December 6, 2012

"Fixing the health care system by government fiat is like neurosurgery with a hammer"

Obamacare Jumps the Shark in its Premiere.  Walter Russell Mead explains

One of the reasons blue programs jump the shark is that over time more and more special interests lobby politicians to get special features added. The small add-ons and tweaks make programs more expensive and complicated to administer—and much, much harder to reform. This process begins when the laws are written; the lobbyists are there to tuck special little surprises between the pages of the bill. It continues as the regulations necessary to implement the new laws are written; once again, lobbyists are on hand to mold the regs to their liking. And it persists year after year after year, as lobbyists look for ways to amend the existing laws or add new requirements by inserting language into other bills.

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The law is a blunt instrument; fixing the health care system by government fiat is like neurosurgery with a hammer. It’s going to hurt more than you think, and will harm more than it helps. Let’s hope politicians figure that out before too much damage is done.

A Physician's New Reality: Patients Ask Me to Break the Law

I have now posted a notice in my office and each exam room stating exactly what Obamacare will cover for those yearly visits. Remember Obama promised this as a free exam — no co-pay, no deductible, no charge. That’s fine and dandy if you are healthy and have no complaints. However, we are obligated by law to code specifically for the reason of the visit.  An annual exam is one specific code; you can not mix this with another code, say, for rectal bleeding. This annual visit covers the exam and “discussion about the status of previously diagnosed stable conditions.” That’s the exact wording under that code — insurance will not cover any new ailment under that code.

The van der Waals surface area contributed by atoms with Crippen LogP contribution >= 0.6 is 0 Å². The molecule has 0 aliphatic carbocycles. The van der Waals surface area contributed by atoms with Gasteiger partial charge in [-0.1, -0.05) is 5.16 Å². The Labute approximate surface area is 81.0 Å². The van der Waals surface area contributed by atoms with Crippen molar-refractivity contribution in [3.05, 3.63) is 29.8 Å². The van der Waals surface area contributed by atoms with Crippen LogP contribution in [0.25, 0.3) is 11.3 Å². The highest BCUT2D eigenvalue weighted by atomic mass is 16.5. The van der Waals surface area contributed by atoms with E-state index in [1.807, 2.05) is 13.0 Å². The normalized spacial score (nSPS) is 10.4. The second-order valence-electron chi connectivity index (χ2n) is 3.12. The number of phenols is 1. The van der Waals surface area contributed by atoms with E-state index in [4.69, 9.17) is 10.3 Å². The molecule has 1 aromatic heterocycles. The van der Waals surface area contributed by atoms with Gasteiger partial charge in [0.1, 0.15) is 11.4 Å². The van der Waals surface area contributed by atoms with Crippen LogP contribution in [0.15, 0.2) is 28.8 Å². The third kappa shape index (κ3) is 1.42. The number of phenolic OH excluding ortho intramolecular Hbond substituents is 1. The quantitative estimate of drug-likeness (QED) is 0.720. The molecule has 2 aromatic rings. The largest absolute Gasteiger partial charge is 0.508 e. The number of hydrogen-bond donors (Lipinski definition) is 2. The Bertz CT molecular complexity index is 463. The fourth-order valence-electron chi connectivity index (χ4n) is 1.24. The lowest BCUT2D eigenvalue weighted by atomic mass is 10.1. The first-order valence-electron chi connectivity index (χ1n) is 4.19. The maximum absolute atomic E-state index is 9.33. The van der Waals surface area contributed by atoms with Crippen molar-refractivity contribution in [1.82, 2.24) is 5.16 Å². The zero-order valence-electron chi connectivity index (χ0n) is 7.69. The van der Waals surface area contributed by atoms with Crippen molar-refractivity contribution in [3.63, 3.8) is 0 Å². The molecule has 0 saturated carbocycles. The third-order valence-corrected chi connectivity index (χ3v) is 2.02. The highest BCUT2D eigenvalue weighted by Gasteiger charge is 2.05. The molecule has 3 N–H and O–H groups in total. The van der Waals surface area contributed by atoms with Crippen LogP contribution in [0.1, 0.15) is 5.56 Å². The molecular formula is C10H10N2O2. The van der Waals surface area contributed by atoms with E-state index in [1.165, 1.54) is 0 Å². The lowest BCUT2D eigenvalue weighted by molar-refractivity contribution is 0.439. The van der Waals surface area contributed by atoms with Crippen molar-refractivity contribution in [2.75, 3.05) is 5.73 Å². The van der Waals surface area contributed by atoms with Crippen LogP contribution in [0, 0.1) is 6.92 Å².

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Private doctors are becoming a thing of the past. By 2014, less than 25% of physicians will be in private medicine. Obama was right in stating you can keep your doctor if you want to — the problem is he or she will rarely be available.

On top of all of that, doctors will be obligated — that’s right, obligated — to talk to you about things you may have no interest or need to talk about.  You may just want to have a pap smear or check your cholesterol. However, I am now mandated by the government to talk to you about your weight, exercise, family life, smoking, sexual abuse(!), and even to ask if you wear seat belts. And I am mandated to record your answers.
Posted by Jill Fallon at December 6, 2012 11:41 AM | Permalink